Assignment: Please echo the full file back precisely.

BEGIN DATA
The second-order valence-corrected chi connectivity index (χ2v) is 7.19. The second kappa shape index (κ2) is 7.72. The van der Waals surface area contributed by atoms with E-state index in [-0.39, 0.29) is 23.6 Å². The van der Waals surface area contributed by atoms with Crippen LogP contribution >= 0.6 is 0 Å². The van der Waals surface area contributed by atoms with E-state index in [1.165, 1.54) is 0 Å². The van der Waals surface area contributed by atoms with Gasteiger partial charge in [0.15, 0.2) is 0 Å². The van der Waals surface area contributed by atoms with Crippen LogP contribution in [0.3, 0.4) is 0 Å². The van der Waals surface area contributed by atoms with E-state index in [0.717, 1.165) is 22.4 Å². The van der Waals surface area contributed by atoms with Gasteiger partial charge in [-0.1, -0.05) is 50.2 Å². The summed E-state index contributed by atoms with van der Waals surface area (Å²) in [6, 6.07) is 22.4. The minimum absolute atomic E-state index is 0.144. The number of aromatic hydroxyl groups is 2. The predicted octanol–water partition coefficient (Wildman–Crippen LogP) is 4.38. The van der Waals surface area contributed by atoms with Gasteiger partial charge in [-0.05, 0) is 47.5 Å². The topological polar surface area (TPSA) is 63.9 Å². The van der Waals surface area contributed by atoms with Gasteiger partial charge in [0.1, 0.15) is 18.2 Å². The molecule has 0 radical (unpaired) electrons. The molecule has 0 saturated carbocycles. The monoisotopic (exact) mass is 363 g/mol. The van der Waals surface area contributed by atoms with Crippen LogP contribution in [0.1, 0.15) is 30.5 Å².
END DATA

The second-order valence-corrected chi connectivity index (χ2v) is 7.19. The second kappa shape index (κ2) is 7.72. The van der Waals surface area contributed by atoms with E-state index in [-0.39, 0.29) is 23.6 Å². The van der Waals surface area contributed by atoms with Crippen LogP contribution >= 0.6 is 0 Å². The van der Waals surface area contributed by atoms with E-state index in [1.165, 1.54) is 0 Å². The van der Waals surface area contributed by atoms with Gasteiger partial charge in [0.15, 0.2) is 0 Å². The van der Waals surface area contributed by atoms with Crippen LogP contribution in [0.3, 0.4) is 0 Å². The van der Waals surface area contributed by atoms with E-state index in [0.717, 1.165) is 22.4 Å². The van der Waals surface area contributed by atoms with Gasteiger partial charge in [-0.1, -0.05) is 50.2 Å². The summed E-state index contributed by atoms with van der Waals surface area (Å²) in [6, 6.07) is 22.4. The minimum absolute atomic E-state index is 0.144. The number of aromatic hydroxyl groups is 2. The predicted octanol–water partition coefficient (Wildman–Crippen LogP) is 4.38. The van der Waals surface area contributed by atoms with Gasteiger partial charge in [-0.05, 0) is 47.5 Å². The topological polar surface area (TPSA) is 63.9 Å². The van der Waals surface area contributed by atoms with Gasteiger partial charge in [0.1, 0.15) is 18.2 Å². The molecule has 0 radical (unpaired) electrons. The molecule has 0 saturated carbocycles. The monoisotopic (exact) mass is 363 g/mol. The van der Waals surface area contributed by atoms with Crippen LogP contribution in [0.1, 0.15) is 30.5 Å².